> I've designed. But do you know a method in which you do the same thing
> with 7x5 displays with bicolor LEDs? ( Red, Green and Yellow also) I
> think the hardware would become a lot more complicated.

 The word is DOUBLE.  Either you duplicate the column data drivers
(shift registers) in the above schema using three pin bi-colour LEDs,
which is on consideration the cleanest approach, or you use two-pin
bi-colours and now need bipolar drivers on BOTH column data and row
select.

 The latter could be implemented with only a single shift register
driving the tri-state line of each individual column driver, the common
"data" line alternately selecting high and low data phases (red and
green).  Similarly, the row driver would enable a given row with a
"data" value complementary to the current row driver polarity.

 I tend to think it would be easier to have two shift register/ uni-
polar driver sets with three-pin LEDs, so that the multiplex duty cycle
is only 1/rows, but you could use one column driver set and two row
select sets alternately multiplexed (with of course, separate column
data sets latched in) with a 1/2*rows duty cycle as for the two-pin
LEDs.

 Clear as mud?

> From: Michael Coop (pjm) <mcoopEraseMEspam.....POP.JARING.MY>
> Date: Lunes, Diciembre 01, 1997 1:21 AM

> Try looking at display drivers for alphanumeric LED displays - this
> should give you a good idea where to start.

> The most common displays are arranged as a 5 columns x7 rows matrix,
> and there are chips designed to specifically drive these displays,

Three problems: How much?  Can they handle random data, particularly
laterally-shifted data as needed for scrolling, wide characters and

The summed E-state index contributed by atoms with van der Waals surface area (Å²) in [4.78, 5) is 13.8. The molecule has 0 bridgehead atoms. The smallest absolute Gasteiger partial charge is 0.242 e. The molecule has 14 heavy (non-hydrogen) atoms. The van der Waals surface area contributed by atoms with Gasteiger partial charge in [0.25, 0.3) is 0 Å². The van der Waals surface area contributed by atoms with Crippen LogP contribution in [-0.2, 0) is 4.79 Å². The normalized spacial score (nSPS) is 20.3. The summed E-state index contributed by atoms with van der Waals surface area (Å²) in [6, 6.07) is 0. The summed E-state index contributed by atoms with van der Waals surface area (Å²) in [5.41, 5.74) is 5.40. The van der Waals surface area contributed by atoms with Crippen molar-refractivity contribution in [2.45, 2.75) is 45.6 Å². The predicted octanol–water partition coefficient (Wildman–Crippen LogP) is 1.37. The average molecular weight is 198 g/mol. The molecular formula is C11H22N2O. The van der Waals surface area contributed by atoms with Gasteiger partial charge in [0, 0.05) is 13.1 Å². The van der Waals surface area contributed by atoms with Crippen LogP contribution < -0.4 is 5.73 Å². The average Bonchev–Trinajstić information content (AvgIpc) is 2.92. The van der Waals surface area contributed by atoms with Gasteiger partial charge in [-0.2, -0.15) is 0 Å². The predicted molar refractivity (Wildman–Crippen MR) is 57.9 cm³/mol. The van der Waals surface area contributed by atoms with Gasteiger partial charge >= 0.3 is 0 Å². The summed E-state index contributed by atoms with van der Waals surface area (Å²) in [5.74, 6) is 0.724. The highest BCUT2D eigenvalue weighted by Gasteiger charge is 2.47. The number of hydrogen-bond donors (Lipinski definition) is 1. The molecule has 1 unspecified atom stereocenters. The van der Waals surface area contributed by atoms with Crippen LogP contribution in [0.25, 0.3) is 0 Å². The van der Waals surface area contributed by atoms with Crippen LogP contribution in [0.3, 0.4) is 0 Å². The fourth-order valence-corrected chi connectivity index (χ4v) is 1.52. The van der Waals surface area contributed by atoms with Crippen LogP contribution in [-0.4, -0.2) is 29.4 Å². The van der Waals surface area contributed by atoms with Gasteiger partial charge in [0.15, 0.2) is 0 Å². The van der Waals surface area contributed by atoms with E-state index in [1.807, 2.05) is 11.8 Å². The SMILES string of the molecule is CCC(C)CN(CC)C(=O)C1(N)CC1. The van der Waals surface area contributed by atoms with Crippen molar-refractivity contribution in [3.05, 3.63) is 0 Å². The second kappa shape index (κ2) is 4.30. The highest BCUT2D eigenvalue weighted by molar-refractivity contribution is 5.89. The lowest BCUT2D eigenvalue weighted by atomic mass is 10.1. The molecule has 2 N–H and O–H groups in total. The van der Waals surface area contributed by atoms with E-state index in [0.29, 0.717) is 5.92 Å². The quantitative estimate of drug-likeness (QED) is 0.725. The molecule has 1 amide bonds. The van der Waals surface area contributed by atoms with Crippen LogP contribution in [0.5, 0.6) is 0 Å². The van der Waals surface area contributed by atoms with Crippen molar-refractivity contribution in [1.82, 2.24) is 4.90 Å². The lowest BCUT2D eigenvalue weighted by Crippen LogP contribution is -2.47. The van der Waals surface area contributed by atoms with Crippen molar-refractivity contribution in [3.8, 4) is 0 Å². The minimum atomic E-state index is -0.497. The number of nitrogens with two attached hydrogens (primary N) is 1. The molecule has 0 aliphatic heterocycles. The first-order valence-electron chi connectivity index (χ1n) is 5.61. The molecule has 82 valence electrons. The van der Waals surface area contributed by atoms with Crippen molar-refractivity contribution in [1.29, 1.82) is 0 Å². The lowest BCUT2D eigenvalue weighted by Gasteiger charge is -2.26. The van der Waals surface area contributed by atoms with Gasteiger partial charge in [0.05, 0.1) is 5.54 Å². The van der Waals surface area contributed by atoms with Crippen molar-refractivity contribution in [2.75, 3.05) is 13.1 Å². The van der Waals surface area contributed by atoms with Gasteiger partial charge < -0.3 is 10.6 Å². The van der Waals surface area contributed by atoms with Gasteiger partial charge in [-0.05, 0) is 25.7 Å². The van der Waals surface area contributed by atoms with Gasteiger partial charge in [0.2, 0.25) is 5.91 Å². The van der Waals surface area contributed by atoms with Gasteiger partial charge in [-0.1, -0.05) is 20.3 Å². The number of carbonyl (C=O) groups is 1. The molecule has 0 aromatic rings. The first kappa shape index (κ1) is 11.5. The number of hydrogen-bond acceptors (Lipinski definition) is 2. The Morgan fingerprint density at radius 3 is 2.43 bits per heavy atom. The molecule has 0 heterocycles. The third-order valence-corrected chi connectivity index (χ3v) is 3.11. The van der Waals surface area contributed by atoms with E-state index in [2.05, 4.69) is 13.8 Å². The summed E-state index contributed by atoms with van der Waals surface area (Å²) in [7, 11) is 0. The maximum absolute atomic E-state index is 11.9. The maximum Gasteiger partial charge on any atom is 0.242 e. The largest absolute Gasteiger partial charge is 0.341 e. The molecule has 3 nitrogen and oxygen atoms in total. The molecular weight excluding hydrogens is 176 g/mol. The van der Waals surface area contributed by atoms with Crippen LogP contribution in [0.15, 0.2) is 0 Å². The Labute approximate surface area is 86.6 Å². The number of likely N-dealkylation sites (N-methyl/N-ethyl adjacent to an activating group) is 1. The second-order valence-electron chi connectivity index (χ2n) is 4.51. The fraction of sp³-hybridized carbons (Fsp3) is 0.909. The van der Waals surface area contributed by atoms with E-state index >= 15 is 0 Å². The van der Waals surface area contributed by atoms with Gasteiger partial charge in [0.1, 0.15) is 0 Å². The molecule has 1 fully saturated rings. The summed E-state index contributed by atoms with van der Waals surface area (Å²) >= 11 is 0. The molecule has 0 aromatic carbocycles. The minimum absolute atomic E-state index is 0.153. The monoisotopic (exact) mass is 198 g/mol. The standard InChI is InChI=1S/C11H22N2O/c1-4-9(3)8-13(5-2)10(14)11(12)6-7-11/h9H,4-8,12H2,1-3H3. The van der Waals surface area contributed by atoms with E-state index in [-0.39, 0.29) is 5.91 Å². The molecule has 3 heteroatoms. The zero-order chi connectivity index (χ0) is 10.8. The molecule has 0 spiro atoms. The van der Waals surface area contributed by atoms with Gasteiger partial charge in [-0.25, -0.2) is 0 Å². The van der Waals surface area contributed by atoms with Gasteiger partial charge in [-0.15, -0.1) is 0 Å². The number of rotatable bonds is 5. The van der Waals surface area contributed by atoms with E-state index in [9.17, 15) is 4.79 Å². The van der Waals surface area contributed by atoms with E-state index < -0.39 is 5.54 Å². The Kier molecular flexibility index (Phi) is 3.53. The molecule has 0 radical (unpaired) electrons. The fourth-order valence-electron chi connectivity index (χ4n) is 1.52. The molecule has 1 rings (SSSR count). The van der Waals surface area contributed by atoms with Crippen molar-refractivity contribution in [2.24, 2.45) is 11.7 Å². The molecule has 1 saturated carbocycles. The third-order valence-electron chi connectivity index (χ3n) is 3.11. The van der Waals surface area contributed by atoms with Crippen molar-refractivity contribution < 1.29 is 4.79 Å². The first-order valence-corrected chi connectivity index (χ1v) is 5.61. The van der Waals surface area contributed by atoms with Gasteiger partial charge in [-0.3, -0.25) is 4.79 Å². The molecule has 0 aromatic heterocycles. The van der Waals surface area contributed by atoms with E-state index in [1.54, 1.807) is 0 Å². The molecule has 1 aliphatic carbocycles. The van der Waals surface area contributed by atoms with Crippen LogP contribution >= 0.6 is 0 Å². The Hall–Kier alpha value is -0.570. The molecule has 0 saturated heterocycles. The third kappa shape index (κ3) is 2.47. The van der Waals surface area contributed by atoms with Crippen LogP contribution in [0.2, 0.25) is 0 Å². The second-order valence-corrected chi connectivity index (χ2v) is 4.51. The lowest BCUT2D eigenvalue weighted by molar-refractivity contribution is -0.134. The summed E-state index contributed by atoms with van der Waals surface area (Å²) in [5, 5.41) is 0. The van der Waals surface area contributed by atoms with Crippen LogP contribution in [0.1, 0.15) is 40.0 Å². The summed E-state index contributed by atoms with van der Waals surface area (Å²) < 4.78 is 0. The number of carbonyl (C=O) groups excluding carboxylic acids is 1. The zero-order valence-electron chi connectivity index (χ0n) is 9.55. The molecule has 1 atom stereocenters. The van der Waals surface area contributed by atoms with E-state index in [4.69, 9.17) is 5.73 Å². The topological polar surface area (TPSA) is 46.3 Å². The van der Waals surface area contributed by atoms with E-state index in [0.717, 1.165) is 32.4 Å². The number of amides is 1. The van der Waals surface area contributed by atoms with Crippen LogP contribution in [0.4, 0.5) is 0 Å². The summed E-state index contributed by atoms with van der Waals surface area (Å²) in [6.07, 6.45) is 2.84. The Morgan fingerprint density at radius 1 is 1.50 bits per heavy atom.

graphics; and how much multiplexing do you still need to load the data
into these chips?

> or for a more economical approach to large displays, you may consider
> treating the display as 'blocks' of perhaps 8x8 pixels.

 But then you would still need a processor to buffer the 8x8 block and
multiplex it separately.

> Then, you can address the columns directly, or use a shift register to
> 'walk' along the columns one at a time, while you send 8 bits at a
> time to turn the lamps on in each column as desired.

 If you are referring to multiplexing a 50- to 100- column display in
one block, you are going to have a VERY low duty cycle.  That is why as
I have outlined above, practical designs use shift registers to latch in
a whole ROW of however-many column pixels are needed and strobe that row
while the next row is shifted in.

 Cheers,
       Paul B.

1997\12\04@062420 by paulb

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Andrew Mayo wrote:

> Yes, it does get complex. I saw an amazing display at the ESPN bar in
> Orlando recently that uses LEDs that can generate red, green and blue,
> and consequently it could do red, orange, yellow, green,blue and
> violet.  Very slick.

 And white presumably?

> For yellow, you'd need to switch the signal rapidly, as well.

 Why "rapidly"?

 Looks like you beat me to the punch explaining the pros and cons of
how you strobe the things.  Sigh!  Never mind!

 Cheers,
       Paul B.